5 Common Allergy Triggers

Other people might be fine around pets or pollen, but you tear up, start wheezing, or break out in a rash. You may have allergic sensitivities. An allergic reaction takes place as your system reacts to a foreign substance that, for you, acts as a reaction trigger

The first step toward coping with your allergies is to identify your triggers, and put together a plan to avoid them, or to mitigate your exposure. Once you’ve figured out what triggers your allergies, you can figure out the best way to handle potential exposure and any resulting symptoms.

The experienced team at Columbia Internal Medicine of Castleton, New York can help you identify your allergy triggers and put together a plan to manage potential reactions. Here are some of the most common indoor and outdoor allergy triggers for adults in the United States. You could have an allergic reaction to something more exotic, but there’s a good chance that the source of your sinus problems could be on this list.

1. Pollen

For some, allergies are a seasonal problem, as trees and plants outside produce and distribute pollen that can trigger symptoms, like sneezing, itching, stuffy nose, and irritated eyes. If you have pollen allergies, medications may be helpful, especially alongside lifestyle changes, like keeping doors and windows closed during high-pollen times of the year.

2. Dust and mold

Pollen isn’t the only airborne allergen that can cause problems. Indoor airborne allergens, like dust and mold, can also cause symptoms, such as congestion and itchy eyes. You may need to switch up your cleaning routine, or work with a professional to eliminate stubborn household molds. Be aware of allergy triggers relating to dust and mold in your workplace, as well!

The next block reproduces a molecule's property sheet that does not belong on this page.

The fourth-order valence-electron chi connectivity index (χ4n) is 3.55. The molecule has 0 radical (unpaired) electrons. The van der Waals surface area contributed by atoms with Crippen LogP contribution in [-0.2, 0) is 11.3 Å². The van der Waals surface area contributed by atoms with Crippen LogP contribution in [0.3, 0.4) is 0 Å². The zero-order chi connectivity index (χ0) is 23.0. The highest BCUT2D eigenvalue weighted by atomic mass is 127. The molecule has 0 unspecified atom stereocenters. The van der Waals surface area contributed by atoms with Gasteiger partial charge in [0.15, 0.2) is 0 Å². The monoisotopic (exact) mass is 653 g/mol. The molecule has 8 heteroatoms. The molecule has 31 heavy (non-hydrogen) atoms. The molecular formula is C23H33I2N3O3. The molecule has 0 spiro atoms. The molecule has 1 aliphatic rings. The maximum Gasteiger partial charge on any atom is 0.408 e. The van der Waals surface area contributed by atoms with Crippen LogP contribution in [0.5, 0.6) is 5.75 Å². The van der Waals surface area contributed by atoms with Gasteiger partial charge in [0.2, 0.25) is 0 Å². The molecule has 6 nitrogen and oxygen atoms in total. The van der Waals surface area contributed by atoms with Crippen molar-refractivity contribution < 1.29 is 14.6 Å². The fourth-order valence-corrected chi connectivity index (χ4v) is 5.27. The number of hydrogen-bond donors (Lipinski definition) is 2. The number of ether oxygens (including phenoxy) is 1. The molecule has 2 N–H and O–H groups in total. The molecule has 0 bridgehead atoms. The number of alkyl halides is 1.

3. Animal dander

If you have pet allergies, it’s not actually the animal itself that causes the problem, but their dander. Pet dander, a lightweight flaky dust, comes from your pet’s grooming habits, and can cause irritating allergy symptoms, often in or around your sinuses. You may need to rehome pets, if your allergies worsen. You could also be allergically sensitive to cockroach dander, in which case, an exterminator might be your new best friend.

4. Insects

Insect bites and stings contain toxins that can cause allergic reactions in some people. If you have an allergic reaction to an insect, you could see a large amount of swelling around the area of the bite or sting, and experience itching, hives, and wheezing and shortness of breath. Allergic reactions to insects can progress to full-blown anaphylaxis, restricting your access to vital oxygen, so you may need emergency treatment or fast-acting medication.

5. Foods

Many people have allergic sensitivities to some foods. If you ingest a food you’re allergic to, such as peanuts or shellfish, you could experience a tingling feeling in your mouth, swelling around your lips and face, and hives. Food allergies can also cause anaphylaxis, causing a shock reaction that can become medically serious, so you may need to take care to avoid exposure to your trigger food, or be prepared with emergency medications.

To talk with the Columbia Internal Medicine team about your allergy triggers, and get started developing your unique treatment plan today. Click here to book an appointment.

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